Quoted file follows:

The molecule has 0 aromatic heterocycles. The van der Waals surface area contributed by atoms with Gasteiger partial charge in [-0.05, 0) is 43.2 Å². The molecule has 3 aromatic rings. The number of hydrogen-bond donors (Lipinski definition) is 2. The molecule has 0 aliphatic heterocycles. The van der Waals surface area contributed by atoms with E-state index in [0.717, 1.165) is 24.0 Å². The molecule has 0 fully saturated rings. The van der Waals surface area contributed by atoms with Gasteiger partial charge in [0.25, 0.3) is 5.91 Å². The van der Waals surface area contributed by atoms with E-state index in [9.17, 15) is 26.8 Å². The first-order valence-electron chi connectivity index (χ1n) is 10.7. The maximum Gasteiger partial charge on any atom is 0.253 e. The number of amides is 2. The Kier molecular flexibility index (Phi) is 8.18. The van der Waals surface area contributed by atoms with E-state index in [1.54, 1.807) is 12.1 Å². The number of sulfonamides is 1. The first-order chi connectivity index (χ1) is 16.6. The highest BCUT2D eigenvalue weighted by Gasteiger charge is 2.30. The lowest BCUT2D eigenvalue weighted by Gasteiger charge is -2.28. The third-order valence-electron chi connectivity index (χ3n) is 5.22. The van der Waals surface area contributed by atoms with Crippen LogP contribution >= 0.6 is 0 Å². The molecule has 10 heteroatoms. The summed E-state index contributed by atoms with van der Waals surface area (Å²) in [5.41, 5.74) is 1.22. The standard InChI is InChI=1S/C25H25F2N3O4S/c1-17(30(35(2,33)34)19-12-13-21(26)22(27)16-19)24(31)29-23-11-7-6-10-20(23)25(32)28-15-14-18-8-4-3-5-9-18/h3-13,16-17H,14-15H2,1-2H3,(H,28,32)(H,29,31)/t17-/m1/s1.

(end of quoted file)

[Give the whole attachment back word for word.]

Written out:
The molecule has 0 aromatic heterocycles. The van der Waals surface area contributed by atoms with Gasteiger partial charge in [-0.05, 0) is 43.2 Å². The molecule has 3 aromatic rings. The number of hydrogen-bond donors (Lipinski definition) is 2. The molecule has 0 aliphatic heterocycles. The van der Waals surface area contributed by atoms with E-state index in [0.717, 1.165) is 24.0 Å². The molecule has 0 fully saturated rings. The van der Waals surface area contributed by atoms with Gasteiger partial charge in [0.25, 0.3) is 5.91 Å². The van der Waals surface area contributed by atoms with E-state index in [9.17, 15) is 26.8 Å². The first-order valence-electron chi connectivity index (χ1n) is 10.7. The maximum Gasteiger partial charge on any atom is 0.253 e. The number of amides is 2. The Kier molecular flexibility index (Phi) is 8.18. The van der Waals surface area contributed by atoms with E-state index in [1.54, 1.807) is 12.1 Å². The number of sulfonamides is 1. The first-order chi connectivity index (χ1) is 16.6. The highest BCUT2D eigenvalue weighted by Gasteiger charge is 2.30. The lowest BCUT2D eigenvalue weighted by Gasteiger charge is -2.28. The third-order valence-electron chi connectivity index (χ3n) is 5.22. The van der Waals surface area contributed by atoms with Crippen LogP contribution >= 0.6 is 0 Å². The molecule has 10 heteroatoms. The summed E-state index contributed by atoms with van der Waals surface area (Å²) in [5.41, 5.74) is 1.22. The standard InChI is InChI=1S/C25H25F2N3O4S/c1-17(30(35(2,33)34)19-12-13-21(26)22(27)16-19)24(31)29-23-11-7-6-10-20(23)25(32)28-15-14-18-8-4-3-5-9-18/h3-13,16-17H,14-15H2,1-2H3,(H,28,32)(H,29,31)/t17-/m1/s1.